Research themes


Choice blindness

Cognitive zoology

Decision making

Education Technology

Language and vision

Mental imagery

Robotics


Cognitive Science is the multidisciplinary study of models of thinking. In order to address and answer core questions regarding the human mind (and also various non-human minds such as those of animals and robots), it connects research from e.g. psychology, philosophy, linguistics, computer science, neuroscience, pedagogy, biology, and anthropology.

How are experiences represented in the brain? Do we think in “words” or “images”? How is abstract knowledge represented? How can language represent the external reality? Does culture influence the way we think?

How is all this connected to the learning and memory processes? What happens when we learn a language? How do we form new concepts? How does the brain store what we learn, and how can we develop memories? What biological functions do cognitive processes consist of?

To what extent can human cognitive processes be reproduced by artificial means, e.g. in computers or robots: Are neurons required for thinking? Can we create “sensible” machines? Is it possible to build a robot that can independently solve practical problems? Is it possible that a machine can have a consciousness or free will? Are computers required to “understand” language in order to do flawless translations?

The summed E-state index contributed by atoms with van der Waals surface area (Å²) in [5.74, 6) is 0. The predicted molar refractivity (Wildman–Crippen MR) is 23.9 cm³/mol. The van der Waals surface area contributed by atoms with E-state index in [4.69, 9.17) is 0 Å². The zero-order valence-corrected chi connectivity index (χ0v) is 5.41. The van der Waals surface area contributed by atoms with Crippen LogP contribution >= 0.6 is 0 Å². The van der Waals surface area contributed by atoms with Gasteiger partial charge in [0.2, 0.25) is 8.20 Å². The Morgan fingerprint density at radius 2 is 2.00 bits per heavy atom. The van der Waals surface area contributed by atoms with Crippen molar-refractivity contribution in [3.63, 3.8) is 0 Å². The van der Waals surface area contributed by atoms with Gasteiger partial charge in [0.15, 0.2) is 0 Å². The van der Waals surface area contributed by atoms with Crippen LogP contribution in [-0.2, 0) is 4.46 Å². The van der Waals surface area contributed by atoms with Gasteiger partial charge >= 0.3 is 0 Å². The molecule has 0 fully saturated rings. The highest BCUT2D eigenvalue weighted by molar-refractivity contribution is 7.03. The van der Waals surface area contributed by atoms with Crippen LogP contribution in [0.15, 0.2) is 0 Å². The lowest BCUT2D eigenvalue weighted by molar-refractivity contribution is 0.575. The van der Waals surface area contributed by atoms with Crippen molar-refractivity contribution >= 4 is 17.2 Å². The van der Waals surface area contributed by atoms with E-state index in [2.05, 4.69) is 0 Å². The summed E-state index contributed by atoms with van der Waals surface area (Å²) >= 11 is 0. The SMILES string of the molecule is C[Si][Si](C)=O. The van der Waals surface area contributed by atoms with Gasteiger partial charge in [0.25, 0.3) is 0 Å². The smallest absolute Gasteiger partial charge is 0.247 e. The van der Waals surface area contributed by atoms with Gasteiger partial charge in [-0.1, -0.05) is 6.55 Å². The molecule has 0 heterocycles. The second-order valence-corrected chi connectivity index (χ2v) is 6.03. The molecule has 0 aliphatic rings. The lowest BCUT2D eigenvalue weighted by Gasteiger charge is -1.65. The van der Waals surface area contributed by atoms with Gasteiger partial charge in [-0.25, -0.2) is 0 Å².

The models in Cognitive Science often associate material from closeby fields. The subject is connected to cognitive psychology through the study of perception, learning, memory, motivation, etc. Together with linguists, it is used to understand the mechanisms governing linguistic communication. It is closely related to philosophy – which study the proverbial questions about what knowledge is – and has contributed to theories of consciousness. And of course biology is another related fied, from where knowledge about the evolution of the brain; and the understanding of animal cognition, is drawn. Cognitive science strives to connect philosophical theories to empirical knowledge.

Theory and empiricism is interrelated in order to develop new technologies that humans – as information thirsty beings – can use and benefit from. The progress in the study of neuroscience makes it possible to study the cognitive function of the neuro-physiological roots – and also, create models that can simulate animal and human abilities to think, plan and solve problems by using computers. Thus, Cognitive Science is also closely linked to computer science, artificial intelligence (AI) and robotics.